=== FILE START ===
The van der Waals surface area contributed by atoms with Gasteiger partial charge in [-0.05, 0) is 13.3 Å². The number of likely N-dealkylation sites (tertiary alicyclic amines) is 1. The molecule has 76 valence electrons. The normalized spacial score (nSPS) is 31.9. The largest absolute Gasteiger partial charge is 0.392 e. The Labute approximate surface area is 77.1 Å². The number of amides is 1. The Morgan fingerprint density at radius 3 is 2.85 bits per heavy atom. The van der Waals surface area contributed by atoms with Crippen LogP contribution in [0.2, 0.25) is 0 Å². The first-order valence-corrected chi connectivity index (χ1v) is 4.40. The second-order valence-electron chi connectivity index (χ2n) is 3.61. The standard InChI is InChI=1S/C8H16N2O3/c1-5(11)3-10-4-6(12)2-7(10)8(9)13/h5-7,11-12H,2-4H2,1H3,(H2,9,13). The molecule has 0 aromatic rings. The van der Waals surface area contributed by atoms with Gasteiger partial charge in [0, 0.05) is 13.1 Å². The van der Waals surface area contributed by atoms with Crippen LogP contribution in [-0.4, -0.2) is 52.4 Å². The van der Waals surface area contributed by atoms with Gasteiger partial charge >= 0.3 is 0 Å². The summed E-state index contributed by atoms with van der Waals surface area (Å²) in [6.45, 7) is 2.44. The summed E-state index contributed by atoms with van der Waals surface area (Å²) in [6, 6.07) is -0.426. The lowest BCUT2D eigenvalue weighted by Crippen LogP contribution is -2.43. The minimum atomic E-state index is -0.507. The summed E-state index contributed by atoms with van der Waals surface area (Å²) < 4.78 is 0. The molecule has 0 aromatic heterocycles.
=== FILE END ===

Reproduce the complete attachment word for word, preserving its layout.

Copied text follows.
The van der Waals surface area contributed by atoms with Gasteiger partial charge in [-0.05, 0) is 13.3 Å². The number of likely N-dealkylation sites (tertiary alicyclic amines) is 1. The molecule has 76 valence electrons. The normalized spacial score (nSPS) is 31.9. The largest absolute Gasteiger partial charge is 0.392 e. The Labute approximate surface area is 77.1 Å². The number of amides is 1. The Morgan fingerprint density at radius 3 is 2.85 bits per heavy atom. The van der Waals surface area contributed by atoms with Crippen LogP contribution in [0.2, 0.25) is 0 Å². The first-order valence-corrected chi connectivity index (χ1v) is 4.40. The second-order valence-electron chi connectivity index (χ2n) is 3.61. The standard InChI is InChI=1S/C8H16N2O3/c1-5(11)3-10-4-6(12)2-7(10)8(9)13/h5-7,11-12H,2-4H2,1H3,(H2,9,13). The molecule has 0 aromatic rings. The van der Waals surface area contributed by atoms with Gasteiger partial charge in [0, 0.05) is 13.1 Å². The van der Waals surface area contributed by atoms with Crippen LogP contribution in [-0.4, -0.2) is 52.4 Å². The van der Waals surface area contributed by atoms with Gasteiger partial charge >= 0.3 is 0 Å². The summed E-state index contributed by atoms with van der Waals surface area (Å²) in [6.45, 7) is 2.44. The summed E-state index contributed by atoms with van der Waals surface area (Å²) in [6, 6.07) is -0.426. The lowest BCUT2D eigenvalue weighted by Crippen LogP contribution is -2.43. The minimum atomic E-state index is -0.507. The summed E-state index contributed by atoms with van der Waals surface area (Å²) < 4.78 is 0. The molecule has 0 aromatic heterocycles.